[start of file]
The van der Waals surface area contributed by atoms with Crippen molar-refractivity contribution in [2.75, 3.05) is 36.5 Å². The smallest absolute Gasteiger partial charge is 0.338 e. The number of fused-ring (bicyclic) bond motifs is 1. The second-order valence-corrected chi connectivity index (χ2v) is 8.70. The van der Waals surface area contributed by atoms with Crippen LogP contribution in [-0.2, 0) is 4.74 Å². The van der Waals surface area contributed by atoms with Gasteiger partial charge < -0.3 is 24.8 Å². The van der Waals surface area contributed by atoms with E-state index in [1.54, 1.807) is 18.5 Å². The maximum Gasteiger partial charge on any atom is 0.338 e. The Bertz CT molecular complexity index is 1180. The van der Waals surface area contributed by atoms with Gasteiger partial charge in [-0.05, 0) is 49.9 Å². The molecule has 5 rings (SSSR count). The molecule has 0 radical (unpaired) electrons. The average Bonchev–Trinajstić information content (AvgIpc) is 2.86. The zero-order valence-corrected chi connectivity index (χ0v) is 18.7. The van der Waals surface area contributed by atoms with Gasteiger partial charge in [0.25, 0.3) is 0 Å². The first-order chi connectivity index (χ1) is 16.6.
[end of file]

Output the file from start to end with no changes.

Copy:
The van der Waals surface area contributed by atoms with Crippen molar-refractivity contribution in [2.75, 3.05) is 36.5 Å². The smallest absolute Gasteiger partial charge is 0.338 e. The number of fused-ring (bicyclic) bond motifs is 1. The second-order valence-corrected chi connectivity index (χ2v) is 8.70. The van der Waals surface area contributed by atoms with Crippen LogP contribution in [-0.2, 0) is 4.74 Å². The van der Waals surface area contributed by atoms with Gasteiger partial charge < -0.3 is 24.8 Å². The van der Waals surface area contributed by atoms with E-state index in [1.54, 1.807) is 18.5 Å². The maximum Gasteiger partial charge on any atom is 0.338 e. The Bertz CT molecular complexity index is 1180. The van der Waals surface area contributed by atoms with Gasteiger partial charge in [-0.05, 0) is 49.9 Å². The molecule has 5 rings (SSSR count). The molecule has 0 radical (unpaired) electrons. The average Bonchev–Trinajstić information content (AvgIpc) is 2.86. The zero-order valence-corrected chi connectivity index (χ0v) is 18.7. The van der Waals surface area contributed by atoms with Gasteiger partial charge in [0.25, 0.3) is 0 Å². The first-order chi connectivity index (χ1) is 16.6.